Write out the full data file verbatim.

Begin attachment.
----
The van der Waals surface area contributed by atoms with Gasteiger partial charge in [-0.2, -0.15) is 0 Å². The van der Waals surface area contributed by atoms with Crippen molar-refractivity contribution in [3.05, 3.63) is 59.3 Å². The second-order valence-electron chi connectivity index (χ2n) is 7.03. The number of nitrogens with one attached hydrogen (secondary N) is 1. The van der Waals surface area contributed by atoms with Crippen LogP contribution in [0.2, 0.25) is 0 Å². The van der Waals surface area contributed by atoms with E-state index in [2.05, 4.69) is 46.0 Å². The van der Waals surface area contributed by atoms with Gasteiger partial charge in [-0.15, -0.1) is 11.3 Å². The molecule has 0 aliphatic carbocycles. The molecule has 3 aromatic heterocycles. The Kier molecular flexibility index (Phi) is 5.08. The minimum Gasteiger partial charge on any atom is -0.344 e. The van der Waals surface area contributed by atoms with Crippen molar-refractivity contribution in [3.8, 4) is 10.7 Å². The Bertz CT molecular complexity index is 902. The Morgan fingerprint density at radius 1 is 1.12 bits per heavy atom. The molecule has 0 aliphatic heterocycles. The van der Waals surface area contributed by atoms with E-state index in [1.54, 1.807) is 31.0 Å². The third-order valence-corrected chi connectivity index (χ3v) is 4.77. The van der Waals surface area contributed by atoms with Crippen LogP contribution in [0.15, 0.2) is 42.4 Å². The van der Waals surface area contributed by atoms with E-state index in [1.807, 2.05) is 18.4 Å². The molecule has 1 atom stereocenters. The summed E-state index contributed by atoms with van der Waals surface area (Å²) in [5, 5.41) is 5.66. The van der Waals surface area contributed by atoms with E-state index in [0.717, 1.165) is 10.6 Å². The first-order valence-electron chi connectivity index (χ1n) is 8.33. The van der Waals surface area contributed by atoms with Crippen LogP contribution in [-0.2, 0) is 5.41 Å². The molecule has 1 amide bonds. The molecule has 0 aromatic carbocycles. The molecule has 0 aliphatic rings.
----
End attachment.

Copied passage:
The van der Waals surface area contributed by atoms with Gasteiger partial charge in [-0.2, -0.15) is 0 Å². The van der Waals surface area contributed by atoms with Crippen molar-refractivity contribution in [3.05, 3.63) is 59.3 Å². The second-order valence-electron chi connectivity index (χ2n) is 7.03. The number of nitrogens with one attached hydrogen (secondary N) is 1. The van der Waals surface area contributed by atoms with Crippen LogP contribution in [0.2, 0.25) is 0 Å². The van der Waals surface area contributed by atoms with E-state index in [2.05, 4.69) is 46.0 Å². The van der Waals surface area contributed by atoms with Gasteiger partial charge in [-0.15, -0.1) is 11.3 Å². The molecule has 0 aliphatic carbocycles. The molecule has 3 aromatic heterocycles. The Kier molecular flexibility index (Phi) is 5.08. The minimum Gasteiger partial charge on any atom is -0.344 e. The van der Waals surface area contributed by atoms with Crippen molar-refractivity contribution in [3.8, 4) is 10.7 Å². The Bertz CT molecular complexity index is 902. The Morgan fingerprint density at radius 1 is 1.12 bits per heavy atom. The molecule has 0 aliphatic heterocycles. The van der Waals surface area contributed by atoms with E-state index in [1.54, 1.807) is 31.0 Å². The third-order valence-corrected chi connectivity index (χ3v) is 4.77. The van der Waals surface area contributed by atoms with Crippen LogP contribution in [0.15, 0.2) is 42.4 Å². The van der Waals surface area contributed by atoms with E-state index in [1.807, 2.05) is 18.4 Å². The molecule has 1 atom stereocenters. The summed E-state index contributed by atoms with van der Waals surface area (Å²) in [5, 5.41) is 5.66. The van der Waals surface area contributed by atoms with E-state index in [0.717, 1.165) is 10.6 Å². The first-order valence-electron chi connectivity index (χ1n) is 8.33. The van der Waals surface area contributed by atoms with Crippen LogP contribution in [-0.2, 0) is 5.41 Å². The molecule has 1 amide bonds. The molecule has 0 aromatic carbocycles. The molecule has 0 aliphatic rings.